Thursday, April 28, 2011

Bioethics Might Take Medical Ethics' Place

Dr. Edmund Pellegrino says that medical ethicist and bioethics should be working together for the good of patients. Dr. Pellegrino, Professor Emeritus of Medicine and Medical Ethics at the Center for Clinical Medical Ethics at Georgetown University Medical Center, spoke at Duquesne University about medical ethics' relationship with bioethics. Medical ethics is the system of ethics that is applied to physicians and patient care, while bioethics is interdisciplinary and focus on the question that arise from bio-science.

Pellegrino says that bioethics was formed out of three main events, the first being the cultural shift that began in the 1960s away from previously trusted authority figures. He says that this distrust that happened around the time of the Watergate scandal caused the second event, a mistrust of physicians and medical ethics.

The third event was an acceptance of multiculturalism. "And that's all fine, but then again it began to confuse one cultural set of values with the right rules and this fed into the idea of individual determination. 'What's right and wrong is what I say it is, what I say it is, what I believe. And don't tell me anything different and don't argue with me."

Dr. Pellegrino stresses that instead of just accepting the values that one already has, there needs to be discourse and public examination of whether those are right or not. He says that without examination of whether things are actually beneficial to society or a patient there can be no true progress.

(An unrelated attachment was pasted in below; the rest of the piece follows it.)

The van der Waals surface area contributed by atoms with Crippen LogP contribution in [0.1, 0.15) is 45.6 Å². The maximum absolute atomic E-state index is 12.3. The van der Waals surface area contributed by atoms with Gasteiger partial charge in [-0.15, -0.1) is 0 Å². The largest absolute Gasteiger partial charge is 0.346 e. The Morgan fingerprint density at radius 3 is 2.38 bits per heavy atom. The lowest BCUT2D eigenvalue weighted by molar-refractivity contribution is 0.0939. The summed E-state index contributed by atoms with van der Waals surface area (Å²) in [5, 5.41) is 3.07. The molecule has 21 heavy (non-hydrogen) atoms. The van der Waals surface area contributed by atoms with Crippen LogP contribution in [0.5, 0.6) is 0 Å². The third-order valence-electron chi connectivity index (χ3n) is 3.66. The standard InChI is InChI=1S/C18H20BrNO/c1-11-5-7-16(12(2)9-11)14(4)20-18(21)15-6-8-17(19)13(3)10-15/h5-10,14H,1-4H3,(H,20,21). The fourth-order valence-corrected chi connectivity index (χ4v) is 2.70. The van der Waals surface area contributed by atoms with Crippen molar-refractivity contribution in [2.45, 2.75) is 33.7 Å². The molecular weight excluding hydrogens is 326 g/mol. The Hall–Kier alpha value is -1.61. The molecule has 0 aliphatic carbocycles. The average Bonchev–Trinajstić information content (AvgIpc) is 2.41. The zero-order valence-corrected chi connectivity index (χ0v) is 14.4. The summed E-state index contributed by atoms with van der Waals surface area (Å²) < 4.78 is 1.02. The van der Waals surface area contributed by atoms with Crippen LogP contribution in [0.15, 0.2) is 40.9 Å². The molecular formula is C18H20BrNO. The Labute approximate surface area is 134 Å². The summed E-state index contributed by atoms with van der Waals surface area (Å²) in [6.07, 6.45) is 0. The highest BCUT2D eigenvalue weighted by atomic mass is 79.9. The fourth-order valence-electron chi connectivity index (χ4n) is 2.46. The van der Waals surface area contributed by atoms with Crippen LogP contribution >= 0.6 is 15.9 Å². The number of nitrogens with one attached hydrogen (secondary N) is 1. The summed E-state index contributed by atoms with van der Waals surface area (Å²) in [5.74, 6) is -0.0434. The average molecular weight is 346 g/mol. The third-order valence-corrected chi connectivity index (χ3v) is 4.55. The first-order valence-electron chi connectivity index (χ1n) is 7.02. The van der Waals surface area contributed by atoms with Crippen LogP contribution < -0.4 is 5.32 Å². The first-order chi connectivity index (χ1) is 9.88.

Pellegrino says that he sees two possible futures for bioethics. One is where bioethics take the place of Medical ethics. "No matter how highly organized we can be, not matter how technical we can be, how scientific we can be. The human condition of being will and wanting to be helped, cured if possible, at least relieved of pain and suffering will be universal. Don't leave that to this vague notion of bioethics. I'm asking you to leave it to physicians."

The second future would be one which he most likes, one where bioethics and medical ethics can work together. He says that the aim of both types needs to be figuring out how to best look at the human condition of being ill and working in the best interest of people.

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